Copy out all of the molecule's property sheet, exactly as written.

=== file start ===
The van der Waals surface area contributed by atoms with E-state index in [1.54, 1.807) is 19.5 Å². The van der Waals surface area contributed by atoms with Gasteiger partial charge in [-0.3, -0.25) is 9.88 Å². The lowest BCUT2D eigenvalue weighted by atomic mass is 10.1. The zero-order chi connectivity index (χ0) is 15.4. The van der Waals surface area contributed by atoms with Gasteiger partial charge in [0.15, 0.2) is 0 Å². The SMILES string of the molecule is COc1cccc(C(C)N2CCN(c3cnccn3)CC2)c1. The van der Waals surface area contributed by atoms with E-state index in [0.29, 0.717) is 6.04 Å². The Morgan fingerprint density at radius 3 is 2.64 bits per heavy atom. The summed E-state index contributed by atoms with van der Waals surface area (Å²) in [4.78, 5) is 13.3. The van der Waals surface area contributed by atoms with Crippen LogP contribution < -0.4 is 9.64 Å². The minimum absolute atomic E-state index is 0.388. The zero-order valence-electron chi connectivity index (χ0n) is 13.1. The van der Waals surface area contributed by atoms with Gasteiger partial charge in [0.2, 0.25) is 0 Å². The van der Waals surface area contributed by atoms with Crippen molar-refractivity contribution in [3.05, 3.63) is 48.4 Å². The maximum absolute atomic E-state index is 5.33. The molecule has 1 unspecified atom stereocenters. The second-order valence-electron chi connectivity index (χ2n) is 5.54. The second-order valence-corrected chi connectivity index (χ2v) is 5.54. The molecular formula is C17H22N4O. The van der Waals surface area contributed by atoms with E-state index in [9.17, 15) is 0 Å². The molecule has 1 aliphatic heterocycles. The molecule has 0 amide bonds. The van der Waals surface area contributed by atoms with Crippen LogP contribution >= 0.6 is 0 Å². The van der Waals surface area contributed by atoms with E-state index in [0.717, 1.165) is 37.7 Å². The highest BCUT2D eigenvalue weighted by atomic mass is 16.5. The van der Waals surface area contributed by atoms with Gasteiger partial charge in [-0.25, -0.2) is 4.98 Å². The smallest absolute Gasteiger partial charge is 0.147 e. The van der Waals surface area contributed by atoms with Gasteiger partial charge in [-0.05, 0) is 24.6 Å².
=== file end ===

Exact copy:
The van der Waals surface area contributed by atoms with E-state index in [1.54, 1.807) is 19.5 Å². The van der Waals surface area contributed by atoms with Gasteiger partial charge in [-0.3, -0.25) is 9.88 Å². The lowest BCUT2D eigenvalue weighted by atomic mass is 10.1. The zero-order chi connectivity index (χ0) is 15.4. The van der Waals surface area contributed by atoms with Gasteiger partial charge in [0.15, 0.2) is 0 Å². The SMILES string of the molecule is COc1cccc(C(C)N2CCN(c3cnccn3)CC2)c1. The van der Waals surface area contributed by atoms with E-state index in [0.29, 0.717) is 6.04 Å². The Morgan fingerprint density at radius 3 is 2.64 bits per heavy atom. The summed E-state index contributed by atoms with van der Waals surface area (Å²) in [4.78, 5) is 13.3. The van der Waals surface area contributed by atoms with Crippen LogP contribution < -0.4 is 9.64 Å². The minimum absolute atomic E-state index is 0.388. The zero-order valence-electron chi connectivity index (χ0n) is 13.1. The van der Waals surface area contributed by atoms with Gasteiger partial charge in [0.2, 0.25) is 0 Å². The van der Waals surface area contributed by atoms with Crippen molar-refractivity contribution in [3.05, 3.63) is 48.4 Å². The maximum absolute atomic E-state index is 5.33. The molecule has 1 unspecified atom stereocenters. The second-order valence-electron chi connectivity index (χ2n) is 5.54. The second-order valence-corrected chi connectivity index (χ2v) is 5.54. The molecular formula is C17H22N4O. The van der Waals surface area contributed by atoms with E-state index in [9.17, 15) is 0 Å². The molecule has 1 aliphatic heterocycles. The molecule has 0 amide bonds. The van der Waals surface area contributed by atoms with Crippen LogP contribution >= 0.6 is 0 Å². The van der Waals surface area contributed by atoms with E-state index in [0.717, 1.165) is 37.7 Å². The highest BCUT2D eigenvalue weighted by atomic mass is 16.5. The van der Waals surface area contributed by atoms with Gasteiger partial charge in [-0.25, -0.2) is 4.98 Å². The smallest absolute Gasteiger partial charge is 0.147 e. The van der Waals surface area contributed by atoms with Gasteiger partial charge in [-0.05, 0) is 24.6 Å².